LAHORE, Pakistan – Former Prime Minister Nawaz Sharif was in custody on Saturday, a day after the deadliest attacks in Pakistan's turbulent election campaign killed more than 130 people, including one candidate.
In the southwestern province of Balochistan, a suicide bomber killed 128 people on Friday, including a politician who ran for a provincial legislature. Four other people died in an attack in northwest Pakistan, spreading panic in the country.
The attacks came hours before Sharif returned from London along with his daughter Maryam to face a 10-year prison sentence on corruption charges, anti-corruption officials said. . Maryam Sharif faces seven years in prison.
He was taken into custody to serve his sentence, however, he is expected to appeal and seek bail. It was not clear when his appeal would be filed, but he has until Monday.
In the southern city of Mastung, candidate Siraj Raisani and 127 others were killed when a suicide bomber blew himself up among dozens of supporters who had gathered at a rally.
The Islamic State group claimed responsibility for the attack in a statement made on its Aamaq news agency.
The group gave no reason for the attack that killed Raisani, who was running for the elections at the Awami party in Balochistan. ticket.
Raisani is the brother of the former prime minister of Baluchistan, Aslam Raisani. The Minister of the Interior, Agha Umar Bungalzai, told The Associated Press that another 300 people were injured in the bombings on Friday.
The US State Department strongly condemned this week's attacks on political candidates and their supporters in Pakistan.
cowardly attempts to deprive the Pakistani people of their democratic rights, "he said." We will continue to support the people of Pakistan and the wider South Asian region in their fight against terrorism. "
Meanwhile, Sharif arrived to the eastern city of Lahore from London, where he visited his sick wife when it was a Pakistani court, he and his daughter were convicted of corruption.
Sharif's son-in-law is currently serving a one-year prison sentence for the same charge, arising from the purchase of luxury apartments in Britain that, according to the court, were purchased with illegally acquired products.
Before his return, the police swept Lahore, arresting dozens of workers of the League party Muslim of Sharif's Pakistan to avoid being greeted at the airport.
Barbed wires crossed some roads leading to the Lahore airport On Friday and the icadas were placed at the edge of the road, ready to close the main boulevards in case the crowds began to gather.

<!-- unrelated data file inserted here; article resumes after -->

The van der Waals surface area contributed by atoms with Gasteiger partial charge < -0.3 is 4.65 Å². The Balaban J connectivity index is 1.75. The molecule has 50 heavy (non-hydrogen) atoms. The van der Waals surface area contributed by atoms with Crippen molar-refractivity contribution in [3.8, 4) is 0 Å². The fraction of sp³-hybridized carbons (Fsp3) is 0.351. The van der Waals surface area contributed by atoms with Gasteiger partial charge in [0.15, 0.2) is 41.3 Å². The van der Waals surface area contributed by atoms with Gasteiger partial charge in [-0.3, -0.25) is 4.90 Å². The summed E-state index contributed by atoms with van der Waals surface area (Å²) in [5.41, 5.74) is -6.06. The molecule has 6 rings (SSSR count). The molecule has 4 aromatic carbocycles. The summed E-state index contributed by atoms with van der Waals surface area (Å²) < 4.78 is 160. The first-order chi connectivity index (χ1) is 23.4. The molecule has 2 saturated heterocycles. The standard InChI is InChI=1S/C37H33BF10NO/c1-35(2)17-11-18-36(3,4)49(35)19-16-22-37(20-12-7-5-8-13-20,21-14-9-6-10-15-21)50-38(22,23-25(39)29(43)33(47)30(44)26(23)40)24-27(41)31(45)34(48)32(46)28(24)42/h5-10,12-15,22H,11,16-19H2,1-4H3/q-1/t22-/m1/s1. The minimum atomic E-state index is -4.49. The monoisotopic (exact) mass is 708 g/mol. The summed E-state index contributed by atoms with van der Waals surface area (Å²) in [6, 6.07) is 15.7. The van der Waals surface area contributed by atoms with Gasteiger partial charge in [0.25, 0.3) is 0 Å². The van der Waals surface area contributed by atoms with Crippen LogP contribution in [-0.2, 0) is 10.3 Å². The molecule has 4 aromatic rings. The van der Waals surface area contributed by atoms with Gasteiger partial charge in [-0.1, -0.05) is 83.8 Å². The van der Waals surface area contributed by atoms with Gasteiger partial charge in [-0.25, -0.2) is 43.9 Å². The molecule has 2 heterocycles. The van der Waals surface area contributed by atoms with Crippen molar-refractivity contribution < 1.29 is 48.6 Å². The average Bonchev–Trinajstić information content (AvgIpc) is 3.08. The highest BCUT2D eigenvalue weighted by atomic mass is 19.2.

In a video message reportedly Friday from his plane en route to Pakistan, Sharif said he would return knowing he would be taken directly to prison.
Sharif has been banned from participating in politics, and his brother Shahbaz Sharif now heads his Pakistan Muslim League and is campaigning for his re-election on July 25.
In a televised appeal to supporters in London earlier this week, Sharif said he was not afraid of prison and asked people to vote for his party. He also took the opportunity to criticize again the powerful Pakistani army, which ruled the country directly or indirectly for most of its 71-year history, saying Pakistan now has a "state superior to the state."
During his tenure, Sharif criticized the participation of the military in civil affairs and his efforts in the fight against extremists.
Pakistani and international human rights groups have accused the military of trying to maintain their influence in Pakistani politics by keeping Sharif out of power. The army denied accusations that the Electoral Commission of Pakistan had requested their help to carry out the elections. The army will deploy 350,000 security personnel in polling stations throughout the country on election day.
Underlining the security threat were the attacks on Friday, the first of which killed four people in the northwest near the election rally of a politician from an Islamist party.
The explosion targeted candidate Akram Khan Durrani, who escaped unharmed, and wounded 20 people, said local police chief Rashid Khan.
Durrani appears in the July 25 vote against the popular former legislator Imran Khan. He is a candidate of MMA, an electoral alliance of radical religious groups.
The attacks came days after a suicide bomber sent by the Pakistani Taliban killed secular politician Haroon Ahmed Bilour and 20 others at his rally in the northwestern city of Peshawar.
Sattar reported from Quetta, Pakistan and Associated Press writers Riaz Khan in Peshawar and Munir Ahmed and Kathy Gannon in Islamabad contributed to this report.
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